Calculating Visit Rate to Optimize Digital Ads

Apparently I have single-handedly come up with a crazy new calculation to apply to digital marketing, because whenever I bring it up as a key metric I get blank stares from everyone in the room. It’s certainly not rocket science, and it’s pretty easy to get as long as you know how many people clicked your ad, and how many website visits resulted from that click. I call this the Visit Rate and it’s immensely important in optimizing ad spend, site placement, CPC, and creative performance.

The Visit Rate is simple:

Ad Clicks / Visits from Ad = Visit Rate (x100)

When I present this number to clients, usually the first response I hear is “Aren’t all clicks equal to visits?”

NO!

In a perfect world, the visit rate would be 100%. However, in this world browsers crash and many users have fat fingers and accidentally click things they didn’t mean to click. It’s inevitable.

Now that we’re level-set, one of the highest visit rates I’ve seen was around 85%. (If you’re doing better than that you deserve a raise.) One of the lowest visit rates I’ve seen was around 10%.

What does a high visit rate mean?

As a rule of thumb, I like to think any visit rate above 65% is a good one. It means that a user that clicked your ad purposefully clicked the ad. That’s a good thing, which you can potentially chalk up to a reverberating message, great creative, or proper channel and timing.

What does a low visit rate mean?

If you are dipping below 50%, the ads are getting clicked on accident more than on purpose. You should think about the ad placement, makes sure it’s visually discernable to the user, and adjust accordingly. For example, this is an ad that probably gets less than 50% visit rate:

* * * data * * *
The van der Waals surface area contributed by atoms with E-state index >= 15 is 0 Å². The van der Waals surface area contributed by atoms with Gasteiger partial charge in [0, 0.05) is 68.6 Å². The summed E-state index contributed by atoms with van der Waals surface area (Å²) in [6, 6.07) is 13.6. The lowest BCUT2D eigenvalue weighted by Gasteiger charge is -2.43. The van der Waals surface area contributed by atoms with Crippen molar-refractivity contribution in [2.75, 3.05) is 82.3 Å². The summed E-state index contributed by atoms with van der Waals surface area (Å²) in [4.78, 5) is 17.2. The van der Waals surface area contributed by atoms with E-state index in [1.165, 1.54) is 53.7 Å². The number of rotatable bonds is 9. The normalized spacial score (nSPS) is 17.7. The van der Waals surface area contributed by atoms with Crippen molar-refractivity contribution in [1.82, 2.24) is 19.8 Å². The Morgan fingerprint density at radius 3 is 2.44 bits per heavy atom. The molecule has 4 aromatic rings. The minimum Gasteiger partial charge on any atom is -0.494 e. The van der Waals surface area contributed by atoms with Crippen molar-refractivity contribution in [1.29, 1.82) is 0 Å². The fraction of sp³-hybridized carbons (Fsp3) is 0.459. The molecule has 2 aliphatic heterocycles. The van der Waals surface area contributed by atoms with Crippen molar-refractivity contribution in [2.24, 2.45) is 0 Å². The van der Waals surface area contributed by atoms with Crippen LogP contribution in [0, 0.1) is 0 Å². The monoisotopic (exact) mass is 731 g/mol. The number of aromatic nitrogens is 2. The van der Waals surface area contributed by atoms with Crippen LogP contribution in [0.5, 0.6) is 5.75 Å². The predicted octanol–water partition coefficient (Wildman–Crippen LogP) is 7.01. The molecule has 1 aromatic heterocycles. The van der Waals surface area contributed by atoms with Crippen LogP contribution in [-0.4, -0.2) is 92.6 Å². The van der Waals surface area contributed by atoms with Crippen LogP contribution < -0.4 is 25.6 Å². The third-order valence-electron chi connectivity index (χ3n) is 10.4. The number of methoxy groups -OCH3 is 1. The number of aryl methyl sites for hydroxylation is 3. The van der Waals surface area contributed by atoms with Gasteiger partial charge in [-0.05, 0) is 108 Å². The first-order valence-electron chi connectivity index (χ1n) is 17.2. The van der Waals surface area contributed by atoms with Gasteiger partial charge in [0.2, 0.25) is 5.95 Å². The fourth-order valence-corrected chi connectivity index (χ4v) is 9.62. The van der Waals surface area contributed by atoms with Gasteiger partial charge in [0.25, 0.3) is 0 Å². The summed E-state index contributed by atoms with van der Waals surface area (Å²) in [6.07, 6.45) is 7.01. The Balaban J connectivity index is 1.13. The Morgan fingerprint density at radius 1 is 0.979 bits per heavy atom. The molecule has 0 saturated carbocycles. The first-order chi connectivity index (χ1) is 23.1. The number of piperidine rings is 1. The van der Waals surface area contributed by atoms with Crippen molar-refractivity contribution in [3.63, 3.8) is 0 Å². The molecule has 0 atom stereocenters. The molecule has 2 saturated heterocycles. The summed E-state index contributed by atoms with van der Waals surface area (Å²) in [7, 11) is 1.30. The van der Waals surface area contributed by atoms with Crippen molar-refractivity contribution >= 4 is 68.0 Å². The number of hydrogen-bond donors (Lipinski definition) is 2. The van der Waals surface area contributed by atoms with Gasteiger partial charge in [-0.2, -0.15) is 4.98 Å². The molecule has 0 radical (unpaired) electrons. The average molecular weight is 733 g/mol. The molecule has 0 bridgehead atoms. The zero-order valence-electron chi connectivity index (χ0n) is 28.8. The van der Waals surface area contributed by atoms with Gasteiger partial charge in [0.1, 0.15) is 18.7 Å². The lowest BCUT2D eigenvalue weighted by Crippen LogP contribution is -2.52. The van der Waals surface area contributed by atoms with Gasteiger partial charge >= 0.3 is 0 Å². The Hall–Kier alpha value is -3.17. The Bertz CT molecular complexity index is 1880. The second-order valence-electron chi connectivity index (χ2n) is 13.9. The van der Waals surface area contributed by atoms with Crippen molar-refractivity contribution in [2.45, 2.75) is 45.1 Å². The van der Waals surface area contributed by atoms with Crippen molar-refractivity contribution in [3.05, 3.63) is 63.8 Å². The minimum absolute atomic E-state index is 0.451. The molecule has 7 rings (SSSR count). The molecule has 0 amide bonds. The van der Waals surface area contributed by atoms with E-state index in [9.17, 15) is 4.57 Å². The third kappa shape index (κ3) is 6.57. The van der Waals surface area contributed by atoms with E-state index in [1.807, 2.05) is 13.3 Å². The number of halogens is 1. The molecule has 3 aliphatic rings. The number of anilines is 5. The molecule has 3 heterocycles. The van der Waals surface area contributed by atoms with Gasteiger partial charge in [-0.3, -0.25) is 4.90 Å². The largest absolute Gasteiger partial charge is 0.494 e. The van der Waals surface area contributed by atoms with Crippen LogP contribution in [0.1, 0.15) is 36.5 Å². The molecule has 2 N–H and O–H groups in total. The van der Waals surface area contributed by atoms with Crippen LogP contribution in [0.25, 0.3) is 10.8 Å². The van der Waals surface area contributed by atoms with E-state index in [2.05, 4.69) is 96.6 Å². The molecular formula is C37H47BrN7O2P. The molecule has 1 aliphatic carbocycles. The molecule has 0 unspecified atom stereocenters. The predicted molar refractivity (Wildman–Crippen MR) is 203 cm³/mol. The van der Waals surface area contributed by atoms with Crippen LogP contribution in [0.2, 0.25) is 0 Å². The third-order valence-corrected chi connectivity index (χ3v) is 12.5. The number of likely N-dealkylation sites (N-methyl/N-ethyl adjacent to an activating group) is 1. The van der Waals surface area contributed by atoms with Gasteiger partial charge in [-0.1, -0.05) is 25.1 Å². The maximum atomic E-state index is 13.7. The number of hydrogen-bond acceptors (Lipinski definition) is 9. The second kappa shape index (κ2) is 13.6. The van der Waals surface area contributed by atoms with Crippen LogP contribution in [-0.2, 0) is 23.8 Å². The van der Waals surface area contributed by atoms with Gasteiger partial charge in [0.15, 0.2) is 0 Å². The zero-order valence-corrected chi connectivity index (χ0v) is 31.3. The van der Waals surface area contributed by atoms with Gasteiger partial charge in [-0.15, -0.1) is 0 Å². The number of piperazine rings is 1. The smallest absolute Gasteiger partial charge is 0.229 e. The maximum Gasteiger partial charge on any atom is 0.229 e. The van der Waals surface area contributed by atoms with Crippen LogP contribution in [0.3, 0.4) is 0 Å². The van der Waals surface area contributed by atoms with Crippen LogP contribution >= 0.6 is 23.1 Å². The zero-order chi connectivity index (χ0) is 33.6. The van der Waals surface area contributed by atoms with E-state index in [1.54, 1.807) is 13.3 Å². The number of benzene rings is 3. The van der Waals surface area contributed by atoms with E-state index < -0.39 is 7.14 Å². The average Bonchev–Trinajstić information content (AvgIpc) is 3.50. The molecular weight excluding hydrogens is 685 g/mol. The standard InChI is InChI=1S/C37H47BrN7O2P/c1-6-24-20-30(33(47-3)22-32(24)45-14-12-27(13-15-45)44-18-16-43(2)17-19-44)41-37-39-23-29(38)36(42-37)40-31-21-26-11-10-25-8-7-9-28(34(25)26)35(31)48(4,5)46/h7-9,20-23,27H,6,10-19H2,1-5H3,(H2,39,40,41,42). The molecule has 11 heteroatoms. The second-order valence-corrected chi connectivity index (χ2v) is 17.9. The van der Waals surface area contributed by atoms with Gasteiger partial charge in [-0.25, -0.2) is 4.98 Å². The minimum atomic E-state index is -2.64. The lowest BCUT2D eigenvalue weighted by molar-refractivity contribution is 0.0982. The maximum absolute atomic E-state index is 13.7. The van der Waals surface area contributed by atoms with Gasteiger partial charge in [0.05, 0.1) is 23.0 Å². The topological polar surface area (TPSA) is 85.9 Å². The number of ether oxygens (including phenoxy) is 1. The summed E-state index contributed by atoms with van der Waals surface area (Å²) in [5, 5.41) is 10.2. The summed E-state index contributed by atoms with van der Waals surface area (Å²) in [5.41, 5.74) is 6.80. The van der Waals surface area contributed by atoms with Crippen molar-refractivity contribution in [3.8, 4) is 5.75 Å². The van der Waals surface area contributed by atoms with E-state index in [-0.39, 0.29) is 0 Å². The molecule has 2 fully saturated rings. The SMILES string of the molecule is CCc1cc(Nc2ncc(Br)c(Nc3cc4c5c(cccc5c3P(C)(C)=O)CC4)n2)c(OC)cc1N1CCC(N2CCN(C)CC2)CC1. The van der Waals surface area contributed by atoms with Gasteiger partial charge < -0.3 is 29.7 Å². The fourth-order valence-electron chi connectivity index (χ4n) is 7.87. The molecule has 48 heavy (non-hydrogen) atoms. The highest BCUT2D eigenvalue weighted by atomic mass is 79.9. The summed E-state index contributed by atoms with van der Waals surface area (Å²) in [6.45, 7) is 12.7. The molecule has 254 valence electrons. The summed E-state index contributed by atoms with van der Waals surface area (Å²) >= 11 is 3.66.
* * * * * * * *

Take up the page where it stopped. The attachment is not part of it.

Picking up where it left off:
It looks like the content of the rest of the page, and is therefore easy to click accidentally. (NOTE: I’m not saying this is a bad ad, or a bad target segment.) So what would happen is that a user would click the ad, a new window would start to open, and the user would then realize they clicked an ad and quickly close the new window. That would be 1 click and 0 visits.

If the visit rate of an ad is extremely low, say below 20%, chances are the ad is obnoxious to users. You know what I’m talking about: One of those page take-over ads that shows up out of nowhere just when you were about to click something cool.

With these types of ads you should also try to break out the mobile visit rate from the desktop or tablet visit rates. Generally the pop-over and page take-over ads are much harder to close on a mobile device. This may skew the desktop visit rate quite a bit.

Wait, how can I tell if clicks turn into visits?

Tracking is Step 0 for all of these types of things. You should make sure you have robust tracking across platforms to ensure you can follow the user from the ad to the website. If you’re unsure if this is being done, or are looking for some help to get this set up, reach out.

With the proper tracking in place, you can determine visit rate from different ad sizes, different ad placements, and different sites or site networks.

By using visit rate to determine well placed ads that are resonating with users, your are one step closer to optimal ad performance and happy consumers.

Happy Analyzing!

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